Sony NW-WM1Z Portable Player and MDR-Z1R Headphones


Equipment report
Music servers and computer audio,
Sony MDR-Z1R,
Sony NM-WM1Z
Sony NW-WM1Z Portable Player and MDR-Z1R Headphones

Ergonomic Impressions
The NW-WM1Z has basic control buttons on one side to augment its touch-sensitive display, one hold/lock switch on the other side, two headphone connections on its top, and a USB and microSD card slot on its bottom. The reason for two headphone connections is that one is a standard mini-stereo connector while the other is a brand-new 4.4mm “standard” balanced connection. This new standard will be a boon to accessory headphone cable manufacturers since many headphone owners will need to buy a new cable (or adapter) to go from the other “standard” balanced connectors to this new one.

The NW-WM1Z employs a new user interface or UI that allows for both side and up/down swipes to move from one control screen to another. The NW-WM1Z also has nested menus and standard controls such as a “back” button. Anyone with a passing knowledge of smartphone operation will have no problems navigating through the NW-WM1Z’s controls, but I suspect he or she may need to access the owner’s manual to decipher and fully digest some of the NW-WM1Z’s more esoteric settings, such as DSEE or DC phase linearizer. I know I did.

Along with a dedicated data/charging cable, the NW-WM1Z comes with a cleverly designed case that incorporates a hard plastic cover plate to protect the touchscreen. With its reinforced corners and edges, if or when you drop your NW-WM1Z the player will not get the worst of things. Sony’s “golden brick” will survive anything short of a drop from a third floor window. One word of warning: The NW-WM1Z, like many other Sony devices that connect to a USB port, uses Sony’s own connector rather than a standard mini-USB B or C. So, if you forget to bring a dedicated Sony cable with you on your travels, none of your other USB cables will help you connect to power-up your player.

Data storage capacity for the NW-WM1Z begins with 256GB of internal storage, which can be augmented by one microSD card of up to 256GB, bringing total capacity to 512GB. Unlike many players where you can swap populated microSD cards from one to another and the data is recognized, unless you place all your music files into a folder marked “Music” the NW-WM1Z will not find or recognize your files. (Even the cards that were recognized and played by the Sony NW-ZX2 were deemed blank by the NW-WM1Z.) Another small issue with the NW-WM1Z’s handling of micro SD cards: You will need a long strong thumbnail, tiny fingers, or a pair of tweezers to switch microSD cards in the NW-WM1Z because of the way the door and card slot are designed.

With two gain settings, normal and high, the NW-WM1Z attempts to span the range from highly sensitive in-ears to power-hungry high-impedance headphones. With the ultra-high-sensitivity (115dB) Empire Ears Zeus custom in-ears the NW-WM1Z produced some low-level hiss, but with the 100dB-sensitive Ultimate Ears Reference Remastered custom in-ears there was no hiss when the player was in pause—just deep dark silence.

Switching to the Beyerdynamic DT-990, 600-ohm version, which are my lowest sensitivity full-sized headphones, with the high-gain setting of the NW-WM1Z engaged and using its single-ended output I had barely enough volume at the full output level of 120 on a scale of 1-to-120 to play my own live concert recordings at what I consider moderate volumes. (Loud was not an option.) With the easier-to-drive Beyerdynamic DT-880 250-ohm version there was just enough gain with my own recordings to play them loudly. My conclusion is that if you have a hard-to-drive headphone that you want to mate with the NW-WM1Z, it’s important that it can be attached via balanced mode where the NW-WM1Z has substantially more output—240mW versus 60mW from its single-ended output.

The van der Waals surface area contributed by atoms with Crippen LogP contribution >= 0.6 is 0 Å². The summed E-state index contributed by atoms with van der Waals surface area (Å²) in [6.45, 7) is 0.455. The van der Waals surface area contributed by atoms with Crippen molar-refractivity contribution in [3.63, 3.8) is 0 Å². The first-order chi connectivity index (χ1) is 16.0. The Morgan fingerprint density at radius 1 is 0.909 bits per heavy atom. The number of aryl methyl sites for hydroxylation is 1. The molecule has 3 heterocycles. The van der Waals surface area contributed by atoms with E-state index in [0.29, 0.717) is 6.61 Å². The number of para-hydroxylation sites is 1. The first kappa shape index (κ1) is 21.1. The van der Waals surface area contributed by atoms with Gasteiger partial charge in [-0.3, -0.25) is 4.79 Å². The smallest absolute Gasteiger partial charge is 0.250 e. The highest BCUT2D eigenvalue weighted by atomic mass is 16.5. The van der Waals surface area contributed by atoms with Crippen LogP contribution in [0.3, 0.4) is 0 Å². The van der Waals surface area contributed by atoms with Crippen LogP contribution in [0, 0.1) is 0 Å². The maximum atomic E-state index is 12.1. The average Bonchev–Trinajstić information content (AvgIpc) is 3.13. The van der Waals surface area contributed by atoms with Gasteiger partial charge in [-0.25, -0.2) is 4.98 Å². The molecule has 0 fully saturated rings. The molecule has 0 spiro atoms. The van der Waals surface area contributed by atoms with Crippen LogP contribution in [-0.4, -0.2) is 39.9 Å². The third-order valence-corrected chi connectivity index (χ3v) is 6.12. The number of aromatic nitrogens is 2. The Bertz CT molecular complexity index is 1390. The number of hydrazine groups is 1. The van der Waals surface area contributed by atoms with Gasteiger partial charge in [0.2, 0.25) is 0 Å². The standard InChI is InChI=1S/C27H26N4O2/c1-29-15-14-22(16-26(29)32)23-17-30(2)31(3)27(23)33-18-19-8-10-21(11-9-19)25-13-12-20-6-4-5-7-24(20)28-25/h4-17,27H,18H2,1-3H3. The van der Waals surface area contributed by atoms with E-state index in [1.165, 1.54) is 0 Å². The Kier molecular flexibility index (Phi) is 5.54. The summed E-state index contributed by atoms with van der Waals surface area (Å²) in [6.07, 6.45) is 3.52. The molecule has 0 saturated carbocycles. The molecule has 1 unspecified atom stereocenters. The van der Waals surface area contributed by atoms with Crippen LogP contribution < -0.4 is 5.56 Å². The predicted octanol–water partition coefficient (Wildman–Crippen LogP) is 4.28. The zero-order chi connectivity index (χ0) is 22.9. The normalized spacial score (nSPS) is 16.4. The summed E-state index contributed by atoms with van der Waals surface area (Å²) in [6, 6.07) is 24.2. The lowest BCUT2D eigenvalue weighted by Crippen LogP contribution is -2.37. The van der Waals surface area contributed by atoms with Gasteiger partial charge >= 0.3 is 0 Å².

One unique Sony feature, unavailable on any other manufacturer’s portable player, is the Sony SenseMe AI music shuffle. This advanced shuffle feature has twelve categories—morning, daytime, evening, midnight, energetic, relax, upbeat, mellow, lounge, emotional, dance, and extreme work. According to Wikipedia, SenseMe works “by mapping music to a dual axis map based on the mood and tempo of music tracks. Mood and tempo are determined by using the appropriate Sony compatible software, which analyzes music tracks individually and computes the relevant track information. Analyzed tracks can then be plotted onto an intuitive dual axis map…The horizontal axis is based on mood and the vertical axis is based on tempo.” SenseMe was first introduced by Sony in 2009, and has been available on Sony’s PlayStation 3 and many Sony handsets since 2010. Its implementation on the Sony HAP-Z1ES player was my first exposure, and initially I was not impressed. But after a several months’ use I’d learned that the SenseMe “channels” delivered a much better user experience than ordinary “shuffle” settings. I was delighted to see that SenseMe was included in the NW-WM1Z’s feature set. It’s great on a fully-populated-with-music NW-WM1Z—almost like having your own personal radio station.

Although the NW-WM1Z is a technological marvel, as mentioned earlier it does lack some features that potential users may find essential. First, it can’t stream from any online music services such as Tidal or Spotify because it lacks WiFi or wireless file transfer. Secondly, the NW-WM1Z can’t do dual duty as a portable USB DAC connected to a computer. Second, since it is a closed system you can’t add features or apps via third-party sources. The NW-WM1Z was designed to be an optimal playback device for digital music files; additional functions and capabilities were eliminated so that playback of digital files could be optimized. In automotive terms the NW-WM1Z is a Formula One racer, not a family sedan.

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